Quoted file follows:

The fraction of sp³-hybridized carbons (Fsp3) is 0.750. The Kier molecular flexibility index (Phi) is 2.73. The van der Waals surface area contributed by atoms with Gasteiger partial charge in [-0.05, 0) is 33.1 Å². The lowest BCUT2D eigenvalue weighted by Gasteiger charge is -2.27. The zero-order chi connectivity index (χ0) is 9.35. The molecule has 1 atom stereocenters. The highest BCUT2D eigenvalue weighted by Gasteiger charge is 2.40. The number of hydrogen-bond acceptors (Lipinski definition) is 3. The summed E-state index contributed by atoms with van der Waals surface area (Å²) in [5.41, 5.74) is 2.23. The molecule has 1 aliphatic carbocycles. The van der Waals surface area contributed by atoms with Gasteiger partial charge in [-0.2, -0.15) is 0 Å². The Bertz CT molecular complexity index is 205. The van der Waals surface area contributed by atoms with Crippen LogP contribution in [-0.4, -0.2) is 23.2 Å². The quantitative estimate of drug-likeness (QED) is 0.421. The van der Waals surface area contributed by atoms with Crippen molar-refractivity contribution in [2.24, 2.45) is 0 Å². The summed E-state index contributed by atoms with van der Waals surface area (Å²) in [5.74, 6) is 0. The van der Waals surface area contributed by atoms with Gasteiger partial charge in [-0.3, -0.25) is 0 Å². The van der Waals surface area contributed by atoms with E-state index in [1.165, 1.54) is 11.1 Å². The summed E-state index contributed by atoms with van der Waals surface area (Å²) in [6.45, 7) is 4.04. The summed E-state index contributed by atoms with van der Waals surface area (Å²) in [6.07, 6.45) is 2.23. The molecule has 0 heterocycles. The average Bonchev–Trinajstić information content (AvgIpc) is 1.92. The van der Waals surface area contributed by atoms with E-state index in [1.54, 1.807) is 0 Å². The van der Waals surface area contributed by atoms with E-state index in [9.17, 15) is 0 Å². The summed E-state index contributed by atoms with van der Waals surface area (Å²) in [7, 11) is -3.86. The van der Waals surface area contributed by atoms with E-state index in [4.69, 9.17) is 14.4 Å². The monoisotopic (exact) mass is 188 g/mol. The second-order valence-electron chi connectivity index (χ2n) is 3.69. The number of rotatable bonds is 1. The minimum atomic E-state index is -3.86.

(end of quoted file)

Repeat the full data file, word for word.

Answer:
The fraction of sp³-hybridized carbons (Fsp3) is 0.750. The Kier molecular flexibility index (Phi) is 2.73. The van der Waals surface area contributed by atoms with Gasteiger partial charge in [-0.05, 0) is 33.1 Å². The lowest BCUT2D eigenvalue weighted by Gasteiger charge is -2.27. The zero-order chi connectivity index (χ0) is 9.35. The molecule has 1 atom stereocenters. The highest BCUT2D eigenvalue weighted by Gasteiger charge is 2.40. The number of hydrogen-bond acceptors (Lipinski definition) is 3. The summed E-state index contributed by atoms with van der Waals surface area (Å²) in [5.41, 5.74) is 2.23. The molecule has 1 aliphatic carbocycles. The van der Waals surface area contributed by atoms with Gasteiger partial charge in [-0.2, -0.15) is 0 Å². The Bertz CT molecular complexity index is 205. The van der Waals surface area contributed by atoms with Crippen LogP contribution in [-0.4, -0.2) is 23.2 Å². The quantitative estimate of drug-likeness (QED) is 0.421. The van der Waals surface area contributed by atoms with Crippen molar-refractivity contribution in [2.24, 2.45) is 0 Å². The summed E-state index contributed by atoms with van der Waals surface area (Å²) in [5.74, 6) is 0. The van der Waals surface area contributed by atoms with Gasteiger partial charge in [-0.3, -0.25) is 0 Å². The van der Waals surface area contributed by atoms with E-state index in [1.165, 1.54) is 11.1 Å². The summed E-state index contributed by atoms with van der Waals surface area (Å²) in [6.45, 7) is 4.04. The summed E-state index contributed by atoms with van der Waals surface area (Å²) in [6.07, 6.45) is 2.23. The molecule has 0 heterocycles. The average Bonchev–Trinajstić information content (AvgIpc) is 1.92. The van der Waals surface area contributed by atoms with E-state index in [1.54, 1.807) is 0 Å². The van der Waals surface area contributed by atoms with E-state index in [9.17, 15) is 0 Å². The summed E-state index contributed by atoms with van der Waals surface area (Å²) in [7, 11) is -3.86. The van der Waals surface area contributed by atoms with E-state index in [4.69, 9.17) is 14.4 Å². The monoisotopic (exact) mass is 188 g/mol. The second-order valence-electron chi connectivity index (χ2n) is 3.69. The number of rotatable bonds is 1. The minimum atomic E-state index is -3.86.